When you have a huge collection of documents, you can no longer read all of them yourself. You want to know what are all these documents about? and find out in a glance.

Once you have your documents up in DocumentCloud, you can make them useful in all sorts of ways. All text is extracted and downloadable, so it's the perfect set-up for a visualization!

We're going to need some serious tools here. We need requests, a full scientific python stack, Gensim and t-sne.

import json, csv, requests, urllib, os.path
from itertools import islice, count
from gensim.models.word2vec import Word2Vec
import string
from glob import glob
import numpy as np
from tsne import bh_sne
from collections import Counter

In this post, I'll be visualizing documents that were made public in the Netherlands as a result of Freedom of Information requests. These documents were collected from government websites by OpenState.

project = '19706-wob-besluiten'
limit = None

Downloading all documents as plain text

For convenience, I'm downloading all the documents, but it should be possible to do this kind of visualization while keeping everything online.

def get_docs(project):
    """ Get metadata for all documents for this project """
    cloud_url = ("http://www.documentcloud.org/api/search.json"
            "?q=projectid:{project}&per_page=1000&page={page}")

    for i in count(start=1):
        url = cloud_url.format(page=i, project=project)
        documents_json = requests.get(url)
        wobs = json.loads(documents_json.text)
        if wobs['documents']:
            for doc in wobs['documents']:
                yield doc
        else:
            break

docs = list(get_docs(project))
print 'there are %s documents in this collection.' % len(docs)

def get_fname(doc):
    return '{proj}/{id}.txt'.format(proj=project, id=doc['id'])
docs = [(doc, get_fname(doc)) for doc in docs if not os.path.isfile(get_fname(doc))]
print 'downloading %s new documents.' % len(docs)

for doc, fname in islice(docs, limit):
    urllib.urlretrieve(doc['resources']['text'], fname)
    print 'downloaded', doc['id']
there are 11561 documents in this collection.
downloading 0 new documents.

Create word vectors

To capture the meaning of these documents, I'm building word vector space. It creates a vector - which is nothing but a list of numbers - for every word that occurs more than 5 times in total. The vectors encode what kind of surroundings a word has. If two words, like 'chair' and 'sofa' occur with the same words (like 'sit' or 'rest'), their vectors will me similar.

%%time
no_numbers = string.maketrans("0123456789","##########")
def tokenize(s):
    return s.translate(no_numbers, string.punctuation).lower().split()

fglob = '19706-wob-besluiten/*.txt'
def get_docs(n):
    return iter(tokenize(open(fname).read()) for fname in glob(fglob)[:n])

model = Word2Vec()
model.build_vocab(get_docs(limit))
model.train(get_docs(limit))
CPU times: user 5min 12s, sys: 8.15 s, total: 5min 21s
Wall time: 5min 32s

model.most_similar('kosten')

Create document vectors and make them 2D

Now we can add all the vectors of words in a document together, to get a document vector. That will make similar documents have similar vectors! Then we can reduce the size of those number lists (the vector dimensionality) down to 2, in a way that keeps nice properties like putting similar documents close together.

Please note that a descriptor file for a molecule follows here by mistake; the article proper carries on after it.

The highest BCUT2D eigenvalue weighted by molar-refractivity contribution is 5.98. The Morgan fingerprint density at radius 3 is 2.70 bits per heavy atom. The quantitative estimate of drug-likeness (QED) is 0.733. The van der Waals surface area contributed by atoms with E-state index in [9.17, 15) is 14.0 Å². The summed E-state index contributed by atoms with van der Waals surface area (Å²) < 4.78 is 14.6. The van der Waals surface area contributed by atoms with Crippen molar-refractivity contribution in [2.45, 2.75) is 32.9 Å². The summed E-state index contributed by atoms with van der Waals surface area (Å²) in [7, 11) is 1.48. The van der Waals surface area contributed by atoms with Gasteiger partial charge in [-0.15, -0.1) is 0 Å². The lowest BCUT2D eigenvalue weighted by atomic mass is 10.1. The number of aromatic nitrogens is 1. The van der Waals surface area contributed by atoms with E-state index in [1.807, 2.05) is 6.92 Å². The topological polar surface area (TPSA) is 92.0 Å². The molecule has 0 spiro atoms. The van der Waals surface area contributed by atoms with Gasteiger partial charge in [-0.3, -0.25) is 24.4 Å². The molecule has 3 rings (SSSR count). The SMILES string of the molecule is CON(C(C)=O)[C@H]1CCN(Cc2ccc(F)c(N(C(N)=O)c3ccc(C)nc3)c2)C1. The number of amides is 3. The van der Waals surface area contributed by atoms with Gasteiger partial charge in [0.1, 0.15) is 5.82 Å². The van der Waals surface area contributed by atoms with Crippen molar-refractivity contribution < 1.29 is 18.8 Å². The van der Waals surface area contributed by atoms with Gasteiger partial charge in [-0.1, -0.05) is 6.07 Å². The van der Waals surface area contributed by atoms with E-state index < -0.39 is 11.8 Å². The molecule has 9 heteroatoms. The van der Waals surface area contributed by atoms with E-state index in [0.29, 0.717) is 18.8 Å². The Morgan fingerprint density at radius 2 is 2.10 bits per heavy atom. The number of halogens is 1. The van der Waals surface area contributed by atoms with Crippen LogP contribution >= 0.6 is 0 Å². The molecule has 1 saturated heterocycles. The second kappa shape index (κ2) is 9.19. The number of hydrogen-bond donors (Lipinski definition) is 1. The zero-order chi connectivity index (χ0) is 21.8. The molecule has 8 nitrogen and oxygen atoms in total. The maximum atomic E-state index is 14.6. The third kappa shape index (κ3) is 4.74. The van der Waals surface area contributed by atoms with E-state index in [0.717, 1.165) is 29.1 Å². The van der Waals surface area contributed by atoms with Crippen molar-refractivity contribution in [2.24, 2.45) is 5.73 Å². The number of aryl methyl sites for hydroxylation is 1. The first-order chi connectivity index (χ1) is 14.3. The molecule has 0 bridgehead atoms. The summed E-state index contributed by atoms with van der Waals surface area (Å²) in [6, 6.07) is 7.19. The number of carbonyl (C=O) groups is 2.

def doc_vecs(docs, model):
    for doc in docs:
        total, vec = 0, np.zeros( (model.layer1_size,) )
        for word in doc:
            if word in model:
                vec += model[word]
                total += 1
        if total:
            vec /= total
        yield np.array(vec, dtype='float64')

%%time
X = np.vstack(list(doc_vecs(get_docs(limit), model)))
X_2d = bh_sne(X)
X_2d_norm = X_2d/np.max(X_2d)
CPU times: user 4min 57s, sys: 5.75 s, total: 5min 3s
Wall time: 5min 12s

Extract some interesting words from each document

To get an idea of what a document is about, I thought it would be neat to look at some of the words that make it special. The words I choose here are the ones that occur in two of its most similar documents, too.

%%time
index2doc = dict(enumerate(glob(fglob)))
doc2index = {v:k for k,v in index2doc.iteritems()}

def neighbors(fname):
    nearest = np.argsort(-np.dot(X, X[doc2index[fname]]))
    return set([fname]+[index2doc[i] for i in nearest[:2]])

def wordlist(fname, model):
    """ Find the most important word for this document and its neighbors """
    counters = [ Counter(tokenize(open(f).read())) for f in neighbors(fname) ]
    counts = reduce(Counter.__add__, counters)
    intersection = reduce(Counter.__and__, counters)
    for word in counts.keys():
        if not (word in model.vocab and word in intersection and len(word)>1):
            counts.pop(word)
        else:
            counts[word] /= float(model.vocab[word].count)        
    return counts.most_common(10)

fnames = glob(fglob)[:X.shape[0]]
important_words = {f: wordlist(f, model) for f in fnames}
CPU times: user 3min 45s, sys: 7.97 s, total: 3min 53s
Wall time: 3min 56s

Make a plot

Finally, some javascript magic plots the documents in an interactive diagram!

from IPython.display import Javascript
import json

def visual_data():
    for fname, (x,y) in zip(glob(fglob),X_2d_norm):
        words = [{'word':w, 'size':c} for w,c in important_words[fname]]
        title = fname.split('/')[-1].split('.')[0]
        # round the numbers to prevent js floating point errors
        yield {'x':round(x,5), 'y':round(y,5), 'title':title, 'words':words}
Javascript('window.data = ' + json.dumps( list(visual_data()) ))